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Major Tom and the Lucky Lady

Major Tom and the Lucky Lady

“This is Andy on the sailing vessel Star Dancer, Delta Echo Bravo eight three six niner, for the Westbound Net. Calling any emergency, priority or medical traffic, come now.”

This wasn’t exactly emergency or medical traffic, but I’d decided it qualified as priority, so I keyed my mike.

“Sailing vessel Lucky Lady, Charlie Foxtrot Golf seven three six nine, how copy?”

“I have you five by five, Lucky Lady. Come again.”

I slowly and clearly explained the situation with the wreck of the Major Tom and gave our position and course to the guy running net control. His name was Andy Winer, and while I’d never met him, we’d spoken on the radio countless numbers of times. He was an ex-navy seaman and still had a lot of buddies in the service. Better yet, he’d swallowed the anchor years ago and lived aboard his old ketch in the relative civilization of La Paz. These days he volunteered to relay weather and other info to those of us at sea without ready access to email and a phone.

By the time the regular roll call was over, Andy told me that a nearby US Navy boat was en route to intercept us. He guessed their ETA would be about twelve hours.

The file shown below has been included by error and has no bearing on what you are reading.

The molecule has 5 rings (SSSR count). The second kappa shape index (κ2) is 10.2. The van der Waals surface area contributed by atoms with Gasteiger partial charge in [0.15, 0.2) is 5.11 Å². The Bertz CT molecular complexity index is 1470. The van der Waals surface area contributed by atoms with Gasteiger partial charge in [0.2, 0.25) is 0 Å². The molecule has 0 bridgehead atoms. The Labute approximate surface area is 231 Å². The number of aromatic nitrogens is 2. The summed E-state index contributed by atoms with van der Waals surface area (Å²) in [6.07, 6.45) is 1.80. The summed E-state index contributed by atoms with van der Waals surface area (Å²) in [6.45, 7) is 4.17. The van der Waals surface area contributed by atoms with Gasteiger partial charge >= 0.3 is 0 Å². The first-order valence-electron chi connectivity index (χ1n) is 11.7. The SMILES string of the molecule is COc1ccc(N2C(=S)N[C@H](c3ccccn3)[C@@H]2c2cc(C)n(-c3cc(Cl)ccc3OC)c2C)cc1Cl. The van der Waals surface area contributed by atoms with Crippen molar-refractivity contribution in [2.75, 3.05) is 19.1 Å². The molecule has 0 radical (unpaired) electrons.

“I’m sorry to be taking you so far off course,” Ribald said, now more comfortable in the cockpit.

“No problem,” I answered. “So it adds a day to the trip, big deal. It’s not really about getting there for me anyway, you know?” He nodded. “Besides, when am I ever going to get the chance to hang out with a real life spaceman again?”

He laughed. “To tell you the truth,” he said, “I feel like a bit of a dilettante, crashing like that on my first solo run.”

“Everybody crashes sometimes,” I said, tidying the lines in the cockpit. I sat on the port side, and scanned the horizon. Still nothing to see for miles.

“You ever been in a shipwreck?” he asked.

“No,” I said, knocking on the shiny varnished wood of the companionway hatch. “But I’ve crashed the Lady into more docks than I’d like to admit,” I said. He laughed. “I think they’re all the same,” I said. “Sailing ships, airships, spaceships. Landing is the hardest part.”

He smiled, and another hour went by.

“So,” I asked, between bites of bread, “what’s it like up there?”

Ribald swallowed his own bit of roll, and said, “It’s hard to describe without sounding dumb.”

“So, sound dumb.”

“Well,” he said. “It’s full of stars.” I laughed, and he grinned. “I know, I told you it sounds dumb, but I can’t explain how full. I mean everywhere you look there’s a blanket of them. It’s amazing.”

“So, what do you do up there?” I asked.

“This trip I went to the moon and back. It was just a practice run.”

“Just to the moon and back,” I echoed, laughing. “A nice little Sunday drive.”

“Yup,” he said. “Just like your quick three week jaunt across an ocean.”

“Fair enough,” I said, and took a bite. “You see the construction site?” I asked after I’d swallowed.

“Branson’s hotel?” he asked, and I nodded. “Sure. It’s coming along, but it’s behind schedule, big time. But that’s the way of construction anywhere. It’ll be ready in a few years, I’m sure.” He took another bite of his roll. “You got a reservation?” he asked as he chewed.

“Ha,” I laughed. “I can’t even afford the Howard Johnson’s in Crescent City. No, I’m just another curious planetlubber.”

He nodded and we finished lunch in companionable silence.

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